Friends Album: Checking in with the Neighbors

A while back, I found a 1920 census listing for Friends Album subject Frederick A. Young and fam and noticed that there was a family by the name of Wilson in the household next door. Is this a coincidence, given that there’s an Ellis Wilson in the Friends Album? Certainly ‘Wilson’ is a very common surname, but I felt I needed to dig deeper to see if I could find a connection to these neighbor Wilsons.

Ellis’ parents were Clarence T. Wilson and his wife, Susan. I haven’t really fleshed out their extended family or previous generations at this point because I was more interested in looking for more recent generations.

The Wilsons living next to the Youngs in 1920 are George R. (age 58), his wife Libby A. (age 60) and George’s mother, Elizabeth A (age 74). George is listed as a farmer.

The Wilsons are living next door to the Youngs in 1910 as well. Daughter Emma M. (age 24) is in the household at that time, as is son George E (age 15).

In 1900, the clan is even bigger. Another daughter, Libbie Belle, is with the family, along with mother-in-law Emily Hirst. Not only that, but there is another Wilson household right next door to them (on the other side from the Youngs): Albert and Annie, along with their son, Charles.

Most of these neighbor Wilsons have roots in New York, Connecticut or England. After looking a bit more into Clarence’s family history, however, he and his siblings were born in Massachusetts. Clarence’s parents hailed from Connecticut though. I’m trying to flesh out his father’s life a bit, but for now, there’s no clear connection between Ellis and his family and the Wilsons who were neighbors to the Youngs.

I suppose that there doesn’t really have to be such a connection between Ellis Wilson and the Youngs pictured in the album. The album is titled “Our Friends” and so it could be a hodge-podge of a acquaintances who are not related to each other in any way.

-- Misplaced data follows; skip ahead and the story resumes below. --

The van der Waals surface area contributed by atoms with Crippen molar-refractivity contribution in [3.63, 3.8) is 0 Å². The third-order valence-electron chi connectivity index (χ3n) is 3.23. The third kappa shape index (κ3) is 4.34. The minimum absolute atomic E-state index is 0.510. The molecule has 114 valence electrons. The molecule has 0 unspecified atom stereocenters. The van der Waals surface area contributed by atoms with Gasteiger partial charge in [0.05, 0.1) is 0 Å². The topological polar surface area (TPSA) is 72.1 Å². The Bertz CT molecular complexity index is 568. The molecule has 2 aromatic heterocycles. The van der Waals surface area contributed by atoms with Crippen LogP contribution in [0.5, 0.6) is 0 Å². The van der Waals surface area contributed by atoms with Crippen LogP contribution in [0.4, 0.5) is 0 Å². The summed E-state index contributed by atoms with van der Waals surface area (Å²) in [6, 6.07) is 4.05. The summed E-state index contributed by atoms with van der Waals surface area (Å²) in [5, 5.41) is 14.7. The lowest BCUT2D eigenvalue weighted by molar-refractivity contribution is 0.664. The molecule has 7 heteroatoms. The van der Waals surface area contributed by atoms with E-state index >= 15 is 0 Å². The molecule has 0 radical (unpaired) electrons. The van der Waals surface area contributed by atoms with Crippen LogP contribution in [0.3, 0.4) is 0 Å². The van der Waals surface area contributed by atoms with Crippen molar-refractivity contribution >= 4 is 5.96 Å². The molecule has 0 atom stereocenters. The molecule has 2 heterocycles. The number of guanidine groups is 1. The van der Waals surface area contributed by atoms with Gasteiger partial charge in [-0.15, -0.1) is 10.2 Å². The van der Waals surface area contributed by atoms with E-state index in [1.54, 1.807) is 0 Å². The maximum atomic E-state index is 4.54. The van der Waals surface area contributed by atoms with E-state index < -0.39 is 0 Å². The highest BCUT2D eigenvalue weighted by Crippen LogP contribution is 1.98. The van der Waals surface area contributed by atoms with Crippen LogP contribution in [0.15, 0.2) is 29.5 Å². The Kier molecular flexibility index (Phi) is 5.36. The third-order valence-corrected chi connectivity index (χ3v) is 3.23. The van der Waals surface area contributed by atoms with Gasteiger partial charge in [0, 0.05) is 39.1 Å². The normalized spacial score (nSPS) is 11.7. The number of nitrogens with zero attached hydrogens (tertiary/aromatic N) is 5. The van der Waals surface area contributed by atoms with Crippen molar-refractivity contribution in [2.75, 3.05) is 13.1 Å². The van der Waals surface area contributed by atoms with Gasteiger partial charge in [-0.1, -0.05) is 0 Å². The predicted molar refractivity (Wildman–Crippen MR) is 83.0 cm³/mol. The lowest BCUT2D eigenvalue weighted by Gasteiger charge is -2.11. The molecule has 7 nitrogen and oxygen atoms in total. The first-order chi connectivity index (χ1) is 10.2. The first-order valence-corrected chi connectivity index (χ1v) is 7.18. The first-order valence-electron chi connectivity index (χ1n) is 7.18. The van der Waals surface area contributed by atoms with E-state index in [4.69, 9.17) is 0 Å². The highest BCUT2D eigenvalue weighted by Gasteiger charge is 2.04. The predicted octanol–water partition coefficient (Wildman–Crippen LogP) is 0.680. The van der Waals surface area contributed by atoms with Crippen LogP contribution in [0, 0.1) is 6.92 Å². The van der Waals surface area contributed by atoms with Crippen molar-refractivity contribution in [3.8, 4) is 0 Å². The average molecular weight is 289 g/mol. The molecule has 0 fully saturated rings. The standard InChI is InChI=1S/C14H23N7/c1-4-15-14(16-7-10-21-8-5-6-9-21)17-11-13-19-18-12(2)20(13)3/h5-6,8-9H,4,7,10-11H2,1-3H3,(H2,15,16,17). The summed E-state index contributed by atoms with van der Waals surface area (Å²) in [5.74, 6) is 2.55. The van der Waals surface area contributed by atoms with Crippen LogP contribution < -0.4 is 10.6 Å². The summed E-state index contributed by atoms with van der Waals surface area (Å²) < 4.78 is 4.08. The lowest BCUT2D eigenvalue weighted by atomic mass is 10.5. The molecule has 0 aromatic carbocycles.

1900 U.S. Census, Fairfield County, Connecticut, population schedule, Newton, page 10, dwelling 90, family 94, Albert Wilson and family; ( : accessed 15 May 2011).

1910 U.S. Census, Fairfield County, Connecticut, population schedule, Newton, page 15, dwelling 170, family 174, Geroge R Wilson and family; ( : accessed 15 May 2011).

1920 U.S. Census, Fairfield County, Connecticut, population schedule, Newton, page 14, dwelling 240, family 249, George R. Wilson and family; ( : accessed 15 May 2011).

Friends Album: Photos 72 & 73

Read from the beginning here. **Click on the images below for larger versions**

I believe that Photo No. 72 was taken at the same time and place as Photo No. 70:

Friend No. 72

Both photos are tintypes and have been trimmed distinctively, but what tipped me off to their being photographed at the same time is the arm rest in both photos. The style of dress in both photos is from the 1860s as well.

Photo No. 73 was stuck behind No. 72 in the album and I couldn’t take it out to scan it. Here is a photo of the photo:

Friend No. 73

This subject’s dress is quite adult, but I think she is barely a teenager. This photo is a small carte de visite.

[Photos 74 & 75]

More Friends Album Graves

For this Tombstone Tuesday, I give you still more graves associated with the Friends Album. As I mentioned in my post earlier today, I’ve found several memorials on FindaGrave associated with the Youngs, Morrises and Morrells. A kind volunteer in Connecticut even posted some photos for me minutes after I requested them this weekend. Here are the links:

Mary Morris (Photo in Friends Album)
Cornelia Morris Young (Photo in album)
Their parents, Roswell and Laura.

Henry B. Young (Cornelia’s husband)
Stanley M. Young (Henry’s brother (I mentioned him last week, along with brother-in-law William Morrell; no photo available on FindaGrave, unfortunately)

Friends Album: Photos 52 & 53

Read from the beginning here. **Click on the images below for larger versions**

Photo No. 52 bears a striking resemblance to another photo in this series:

Friend No. 52 aka Cornelia Morris

Reverse of Cornelia Morris' (Friend No. 52's) photo.

I’m going to wager that these two ladies are related:

Mary Morris (Friend No. 22, left) and Cornelia Morris.

For what it’s worth, not that I needed further convincing, the photos have exactly the same imprint on the back and the handwriting on both looks to be the same as well. Here’s the reverse of Mary Morris’ photo.

But Cornelia’s photo is pretty exciting because the notes on the back give us her marital information. Now, I have been building a Friends Album family tree in Ancestry, to help me keep track of everyone we’ve been discussing so far and to track the documents I find about each of them. I already had found a Henry Young, married to a Cornelia, on Ancestry. Why? Because they were the parents of a Frederick Young. I think they’re the parents of this Frederick Young aka Friend No. 8: